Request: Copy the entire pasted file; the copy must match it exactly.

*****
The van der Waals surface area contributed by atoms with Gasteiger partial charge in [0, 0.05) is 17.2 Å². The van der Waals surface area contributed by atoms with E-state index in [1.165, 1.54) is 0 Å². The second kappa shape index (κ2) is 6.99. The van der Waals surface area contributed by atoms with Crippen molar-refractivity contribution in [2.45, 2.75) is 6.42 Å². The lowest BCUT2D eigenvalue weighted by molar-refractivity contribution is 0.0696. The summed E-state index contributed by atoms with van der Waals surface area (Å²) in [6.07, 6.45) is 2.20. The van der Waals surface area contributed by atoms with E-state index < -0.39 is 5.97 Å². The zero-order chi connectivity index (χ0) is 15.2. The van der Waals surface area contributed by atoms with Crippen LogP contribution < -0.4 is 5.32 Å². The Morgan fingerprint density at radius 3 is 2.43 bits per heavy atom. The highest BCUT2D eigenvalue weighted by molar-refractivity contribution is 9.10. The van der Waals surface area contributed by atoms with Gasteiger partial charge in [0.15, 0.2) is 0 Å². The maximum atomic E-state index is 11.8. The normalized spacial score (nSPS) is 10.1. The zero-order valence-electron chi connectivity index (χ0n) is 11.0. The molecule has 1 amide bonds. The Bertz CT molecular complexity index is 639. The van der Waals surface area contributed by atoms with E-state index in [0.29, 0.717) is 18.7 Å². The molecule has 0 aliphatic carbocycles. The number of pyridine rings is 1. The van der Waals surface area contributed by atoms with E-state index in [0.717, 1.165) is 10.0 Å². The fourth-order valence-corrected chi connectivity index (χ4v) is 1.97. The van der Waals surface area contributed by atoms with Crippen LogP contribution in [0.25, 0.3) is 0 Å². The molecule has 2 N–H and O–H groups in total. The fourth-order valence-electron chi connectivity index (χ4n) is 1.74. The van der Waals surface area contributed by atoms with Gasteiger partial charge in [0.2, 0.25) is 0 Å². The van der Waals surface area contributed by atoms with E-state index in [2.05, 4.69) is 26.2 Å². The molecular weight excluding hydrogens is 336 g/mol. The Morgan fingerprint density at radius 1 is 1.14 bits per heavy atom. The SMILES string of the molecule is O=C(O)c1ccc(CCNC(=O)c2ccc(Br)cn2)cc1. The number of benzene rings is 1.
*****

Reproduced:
The van der Waals surface area contributed by atoms with Gasteiger partial charge in [0, 0.05) is 17.2 Å². The van der Waals surface area contributed by atoms with E-state index in [1.165, 1.54) is 0 Å². The second kappa shape index (κ2) is 6.99. The van der Waals surface area contributed by atoms with Crippen molar-refractivity contribution in [2.45, 2.75) is 6.42 Å². The lowest BCUT2D eigenvalue weighted by molar-refractivity contribution is 0.0696. The summed E-state index contributed by atoms with van der Waals surface area (Å²) in [6.07, 6.45) is 2.20. The van der Waals surface area contributed by atoms with E-state index < -0.39 is 5.97 Å². The zero-order chi connectivity index (χ0) is 15.2. The van der Waals surface area contributed by atoms with Crippen LogP contribution < -0.4 is 5.32 Å². The Morgan fingerprint density at radius 3 is 2.43 bits per heavy atom. The highest BCUT2D eigenvalue weighted by molar-refractivity contribution is 9.10. The van der Waals surface area contributed by atoms with Gasteiger partial charge in [0.15, 0.2) is 0 Å². The maximum atomic E-state index is 11.8. The normalized spacial score (nSPS) is 10.1. The zero-order valence-electron chi connectivity index (χ0n) is 11.0. The molecule has 1 amide bonds. The Bertz CT molecular complexity index is 639. The van der Waals surface area contributed by atoms with E-state index in [0.29, 0.717) is 18.7 Å². The molecule has 0 aliphatic carbocycles. The number of pyridine rings is 1. The van der Waals surface area contributed by atoms with E-state index in [0.717, 1.165) is 10.0 Å². The fourth-order valence-corrected chi connectivity index (χ4v) is 1.97. The van der Waals surface area contributed by atoms with Crippen LogP contribution in [0.25, 0.3) is 0 Å². The molecule has 2 N–H and O–H groups in total. The fourth-order valence-electron chi connectivity index (χ4n) is 1.74. The van der Waals surface area contributed by atoms with Gasteiger partial charge in [0.2, 0.25) is 0 Å². The van der Waals surface area contributed by atoms with E-state index in [2.05, 4.69) is 26.2 Å². The molecular weight excluding hydrogens is 336 g/mol. The Morgan fingerprint density at radius 1 is 1.14 bits per heavy atom. The SMILES string of the molecule is O=C(O)c1ccc(CCNC(=O)c2ccc(Br)cn2)cc1. The number of benzene rings is 1.